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When welding carbon and low-alloy steels, an ER80S-D2 low-alloy solid wire provides higher tensile and yield strength. This wire delivers quality welds matched to meet the requirements of many high-strength applications, such as welding construction equipment, pipe, trailers and more. The “D2” designator indicates that this wire is a manganese-molybdenum alloy. Manganese is a deoxidizer that makes this wire a good option for rusty or dirty metals while also helping increase tensile strength. Molybdenum also offers hardenability in addition to high-temperature strength.

Higher alloy content in ER80S-D2 wire can make the arc in a spray-transfer mode slightly more difficult to control, resulting in increased spatter. To combat this issue, welding operators may prefer to use a pulsed-GMAW process instead.

Copper-Free Solid Wire

Most solid welding wires contain a small amount of copper plating, which helps prevent wire corrosion and enhances electrical conductivity between the contact tip (also copper) and steel base material. Adding copper to certain steel base materials, however, can cause problems. Here, welding operators may prefer copper-free wire.

One benefit to copper-free wire: It can be used at a slightly lower voltage in spray-transfer mode as compared to the same wire with copper plating. For thinner materials, spray-transfer mode allows for quicker welding and a better deposition rate than short-circuit welding. This process change helps reduce spatter and minimize heat in the arc, thus lessening the chance of burnthrough.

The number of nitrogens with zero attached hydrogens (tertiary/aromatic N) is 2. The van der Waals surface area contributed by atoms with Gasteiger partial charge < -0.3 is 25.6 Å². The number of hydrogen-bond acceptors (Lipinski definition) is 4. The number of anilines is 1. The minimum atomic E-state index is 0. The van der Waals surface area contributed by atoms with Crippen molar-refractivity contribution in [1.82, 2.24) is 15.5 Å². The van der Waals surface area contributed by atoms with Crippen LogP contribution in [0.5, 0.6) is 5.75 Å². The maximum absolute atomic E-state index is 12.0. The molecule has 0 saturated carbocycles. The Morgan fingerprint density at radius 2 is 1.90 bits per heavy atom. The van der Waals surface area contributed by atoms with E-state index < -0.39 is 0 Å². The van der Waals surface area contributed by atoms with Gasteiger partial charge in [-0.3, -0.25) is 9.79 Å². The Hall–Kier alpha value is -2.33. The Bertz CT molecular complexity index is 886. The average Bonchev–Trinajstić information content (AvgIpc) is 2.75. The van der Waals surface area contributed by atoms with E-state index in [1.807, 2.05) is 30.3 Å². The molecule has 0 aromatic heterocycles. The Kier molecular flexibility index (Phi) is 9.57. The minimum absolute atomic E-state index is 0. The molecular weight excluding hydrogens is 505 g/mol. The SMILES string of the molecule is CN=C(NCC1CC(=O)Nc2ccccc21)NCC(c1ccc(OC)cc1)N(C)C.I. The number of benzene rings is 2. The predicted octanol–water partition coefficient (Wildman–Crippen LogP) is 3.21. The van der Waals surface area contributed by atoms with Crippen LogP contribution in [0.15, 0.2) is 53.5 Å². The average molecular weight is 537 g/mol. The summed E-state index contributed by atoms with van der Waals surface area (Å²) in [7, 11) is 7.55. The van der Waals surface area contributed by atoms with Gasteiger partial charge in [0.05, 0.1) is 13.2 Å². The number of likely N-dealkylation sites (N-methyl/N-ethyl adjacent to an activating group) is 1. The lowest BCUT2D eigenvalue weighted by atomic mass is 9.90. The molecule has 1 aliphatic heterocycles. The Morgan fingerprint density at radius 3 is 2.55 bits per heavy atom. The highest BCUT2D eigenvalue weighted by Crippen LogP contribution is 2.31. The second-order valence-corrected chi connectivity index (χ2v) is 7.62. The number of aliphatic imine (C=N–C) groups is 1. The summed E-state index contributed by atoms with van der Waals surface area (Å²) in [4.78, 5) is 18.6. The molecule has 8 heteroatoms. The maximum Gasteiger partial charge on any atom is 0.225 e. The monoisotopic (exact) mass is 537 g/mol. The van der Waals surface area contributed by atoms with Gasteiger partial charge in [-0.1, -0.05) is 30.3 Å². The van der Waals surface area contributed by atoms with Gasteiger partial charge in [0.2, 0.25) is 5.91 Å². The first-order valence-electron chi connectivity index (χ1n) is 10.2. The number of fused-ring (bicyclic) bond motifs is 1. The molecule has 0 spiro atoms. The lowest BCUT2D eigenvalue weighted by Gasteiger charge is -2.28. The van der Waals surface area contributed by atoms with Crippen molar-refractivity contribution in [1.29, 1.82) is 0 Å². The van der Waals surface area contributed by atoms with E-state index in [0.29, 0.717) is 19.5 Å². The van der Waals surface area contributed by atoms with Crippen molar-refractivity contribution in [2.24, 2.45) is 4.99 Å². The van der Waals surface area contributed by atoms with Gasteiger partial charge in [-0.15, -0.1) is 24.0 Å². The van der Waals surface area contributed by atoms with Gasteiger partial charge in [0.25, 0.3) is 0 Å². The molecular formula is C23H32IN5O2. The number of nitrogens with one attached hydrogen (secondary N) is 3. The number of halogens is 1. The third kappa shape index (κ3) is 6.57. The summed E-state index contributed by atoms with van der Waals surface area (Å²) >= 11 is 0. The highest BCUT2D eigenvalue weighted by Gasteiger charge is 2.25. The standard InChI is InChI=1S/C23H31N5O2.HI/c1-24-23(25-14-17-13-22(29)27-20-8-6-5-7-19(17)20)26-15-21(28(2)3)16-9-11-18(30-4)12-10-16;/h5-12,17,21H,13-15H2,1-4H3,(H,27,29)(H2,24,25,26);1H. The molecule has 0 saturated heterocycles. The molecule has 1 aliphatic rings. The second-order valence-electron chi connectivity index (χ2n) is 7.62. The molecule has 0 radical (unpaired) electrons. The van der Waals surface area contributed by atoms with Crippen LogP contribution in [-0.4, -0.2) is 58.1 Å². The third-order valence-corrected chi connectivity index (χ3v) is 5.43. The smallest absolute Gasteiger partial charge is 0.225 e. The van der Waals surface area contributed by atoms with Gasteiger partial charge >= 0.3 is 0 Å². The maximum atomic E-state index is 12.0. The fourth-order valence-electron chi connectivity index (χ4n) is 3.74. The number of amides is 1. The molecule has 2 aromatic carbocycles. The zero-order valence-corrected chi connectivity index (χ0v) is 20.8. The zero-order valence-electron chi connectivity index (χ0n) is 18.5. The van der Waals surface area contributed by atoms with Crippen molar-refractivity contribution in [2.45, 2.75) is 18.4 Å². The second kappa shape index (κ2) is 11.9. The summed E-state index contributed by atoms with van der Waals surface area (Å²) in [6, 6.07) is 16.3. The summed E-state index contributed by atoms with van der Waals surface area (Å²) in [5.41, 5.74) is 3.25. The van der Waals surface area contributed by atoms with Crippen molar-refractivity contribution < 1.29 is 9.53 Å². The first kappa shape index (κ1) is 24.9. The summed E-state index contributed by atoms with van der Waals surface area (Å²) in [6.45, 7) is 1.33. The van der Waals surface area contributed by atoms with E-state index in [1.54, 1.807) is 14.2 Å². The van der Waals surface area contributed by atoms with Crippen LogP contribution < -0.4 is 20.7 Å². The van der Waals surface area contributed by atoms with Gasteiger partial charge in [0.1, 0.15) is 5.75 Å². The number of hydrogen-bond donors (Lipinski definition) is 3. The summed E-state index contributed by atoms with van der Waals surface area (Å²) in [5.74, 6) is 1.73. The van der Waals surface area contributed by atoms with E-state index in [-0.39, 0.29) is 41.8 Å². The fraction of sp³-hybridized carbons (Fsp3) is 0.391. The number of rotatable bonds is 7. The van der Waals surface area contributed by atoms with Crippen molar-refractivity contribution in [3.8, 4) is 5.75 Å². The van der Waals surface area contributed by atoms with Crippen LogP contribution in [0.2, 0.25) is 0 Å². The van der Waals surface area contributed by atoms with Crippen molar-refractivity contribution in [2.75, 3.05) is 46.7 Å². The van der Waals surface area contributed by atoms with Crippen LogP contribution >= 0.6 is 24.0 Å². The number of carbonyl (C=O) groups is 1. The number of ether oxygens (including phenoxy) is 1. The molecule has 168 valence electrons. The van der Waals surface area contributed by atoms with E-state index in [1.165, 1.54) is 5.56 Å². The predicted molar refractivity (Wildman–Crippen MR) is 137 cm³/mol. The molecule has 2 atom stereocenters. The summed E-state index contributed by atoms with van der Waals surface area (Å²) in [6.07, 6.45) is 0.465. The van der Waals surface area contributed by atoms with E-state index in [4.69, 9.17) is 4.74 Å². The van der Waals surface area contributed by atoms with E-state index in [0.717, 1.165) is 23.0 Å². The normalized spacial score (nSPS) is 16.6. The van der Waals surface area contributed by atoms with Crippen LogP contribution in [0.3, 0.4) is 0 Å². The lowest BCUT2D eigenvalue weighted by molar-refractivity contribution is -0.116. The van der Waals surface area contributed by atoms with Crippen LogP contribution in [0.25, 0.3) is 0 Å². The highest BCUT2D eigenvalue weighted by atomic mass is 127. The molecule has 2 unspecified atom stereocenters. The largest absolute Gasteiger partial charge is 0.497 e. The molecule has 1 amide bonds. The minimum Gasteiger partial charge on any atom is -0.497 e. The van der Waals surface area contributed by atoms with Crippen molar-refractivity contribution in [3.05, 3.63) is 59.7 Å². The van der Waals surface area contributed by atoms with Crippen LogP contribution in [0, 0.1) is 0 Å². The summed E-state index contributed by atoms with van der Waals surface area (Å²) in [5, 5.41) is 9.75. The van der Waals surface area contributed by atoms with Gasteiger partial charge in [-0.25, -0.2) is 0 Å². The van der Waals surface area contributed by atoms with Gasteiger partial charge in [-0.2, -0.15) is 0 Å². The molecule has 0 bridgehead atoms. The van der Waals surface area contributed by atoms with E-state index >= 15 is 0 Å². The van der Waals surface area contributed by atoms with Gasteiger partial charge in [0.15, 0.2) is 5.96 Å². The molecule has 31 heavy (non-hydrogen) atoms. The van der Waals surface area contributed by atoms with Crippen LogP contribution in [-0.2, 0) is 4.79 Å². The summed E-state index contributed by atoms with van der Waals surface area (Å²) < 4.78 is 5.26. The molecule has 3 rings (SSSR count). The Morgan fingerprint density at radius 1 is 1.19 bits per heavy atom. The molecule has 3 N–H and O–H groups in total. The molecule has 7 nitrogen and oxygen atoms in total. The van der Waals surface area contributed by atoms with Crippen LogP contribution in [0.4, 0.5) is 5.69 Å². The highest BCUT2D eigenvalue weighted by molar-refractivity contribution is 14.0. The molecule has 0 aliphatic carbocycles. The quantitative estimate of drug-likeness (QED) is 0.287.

When using a copper-free wire, be sure that the spool or coil of wire isn’t stored for long periods of time in the shop or on the jobsite, as the absence of copper can cause the product to rust. Copper-free wire may also cause arcing between the contact tip and base material should the surface finish or lubricant be incorrect. To defend against this problem, the welding operator may need to adjust welding parameters. 

Many Options for Solid-Wire Use

As with any welding operation, finding the right filler metal is key to gaining good productivity and quality, while also minimizing costs. Solid wires offer versatility in many general fabrication applications that require the welding of mild and low-alloy steel. Take care to select the right classification of wire for the job—based on desired mechanical and chemical properties—and to consult with a distributor or filler-metal manufacturer for assistance when in doubt.  MF

Industry-Related Terms: Plate, Scale, Shielding Gas, Spatter, Surface, Tensile Strength, Transfer, Penetration, Alloys, Conductivity, Hardenability
View Glossary of Metalforming Terms


See also: Hobart Brothers Co.

Technologies: Welding and Joining


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